Remember the cheesy business images from the 90s? The one with the man with a megawatt smile, glowing in office lights in a stiff suit, sticking his thumb up? Steer clear of stock photo clichés such as those.
Think of stock image selection as a marketer does, keeping it modern, on brand, and purposeful. You want to select images that your audience will relate to, which translates to images that actually look like your audience. When possible, choose close-up shots of people in your course to help learners identify with the message you have for them. Unsplash, Pixabay, Pexels, Canva have a wide range of options to choose from.
According to a study by psychology professors Rolf Reber, Norbert Schwarz, and Piotr Winkielman, aesthetic pleasure can be derived from the perceiver’s ease-of-processing. In other words, the easier your graphics can be processed, the more receptive your learners will be to it.
We’ve all seen a Powerpoint presentation with complex graphs and charts that no one understands. Any content a novice in that subject cannot understand, fails to get its point across.
Graphics should be simple and support instructional courses, instead of complicating or overwhelming it. One way to ensure it is the 5-second test. Show your friend or co-worker only the graphic. If it takes them more than five seconds to understand, consider simplifying further. Five seconds is all your learners will give you before they move on.
A common mistake of instructional design is to fill all of the available space with text and graphics. But remember, white space is your friend – embrace it.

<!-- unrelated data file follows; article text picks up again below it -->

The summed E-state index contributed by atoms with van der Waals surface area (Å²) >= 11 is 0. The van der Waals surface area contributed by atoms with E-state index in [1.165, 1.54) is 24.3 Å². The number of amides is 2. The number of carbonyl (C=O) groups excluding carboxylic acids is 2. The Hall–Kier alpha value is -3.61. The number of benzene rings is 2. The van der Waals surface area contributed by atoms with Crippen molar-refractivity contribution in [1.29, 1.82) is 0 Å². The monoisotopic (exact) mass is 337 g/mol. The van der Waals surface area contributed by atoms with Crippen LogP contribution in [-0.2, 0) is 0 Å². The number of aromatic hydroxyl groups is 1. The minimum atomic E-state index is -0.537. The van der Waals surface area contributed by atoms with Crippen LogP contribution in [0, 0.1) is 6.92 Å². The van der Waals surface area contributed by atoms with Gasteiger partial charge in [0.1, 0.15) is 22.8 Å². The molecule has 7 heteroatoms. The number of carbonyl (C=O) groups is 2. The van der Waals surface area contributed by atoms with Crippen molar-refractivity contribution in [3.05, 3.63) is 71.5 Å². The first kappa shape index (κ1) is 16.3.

White space is defined as the empty, or negative space in design. Visual messages and cues become powerful when your screen is less cluttered, say with bullet points, shorter paragraphs, and well-padded page margins. When used properly, it can lead a user’s eye to information that is important, boosting overall interaction and comprehension.
Keep It Consistent And Minimal
Humans love consistent patterns. When the design isn’t distracting, our brains can actually focus on the important things – the content of your course. A helpful aid is to create a mood board with your aesthetic elements. It can be a single-page of your font family, colour palette, and a few sample images that pull it all together. Visit it before designing your next instructional material and keep referring to it to ensure consistency.
Minimalism in design and simplicity in content is key in designing materials. Ultimately, it can make or break a learning experience. Design principles and aesthetics in digital learning create a fluid learning experience, one that is easy to follow and simple to navigate. When done right, it guides learners, providing clear instructions, aiding in a deliberate and well-planned path to course completion.
Sumedha Sharma is a branding and experiential design expert with over 11 years in tech, education, ICT, and industrial automation across North America, Africa, and the Asia-Pacific region. She is passionate about creative industries and organisations that support it, providing consultancy services as founder and CEO of Monter. You can connect with her on LinkedIn at @missharma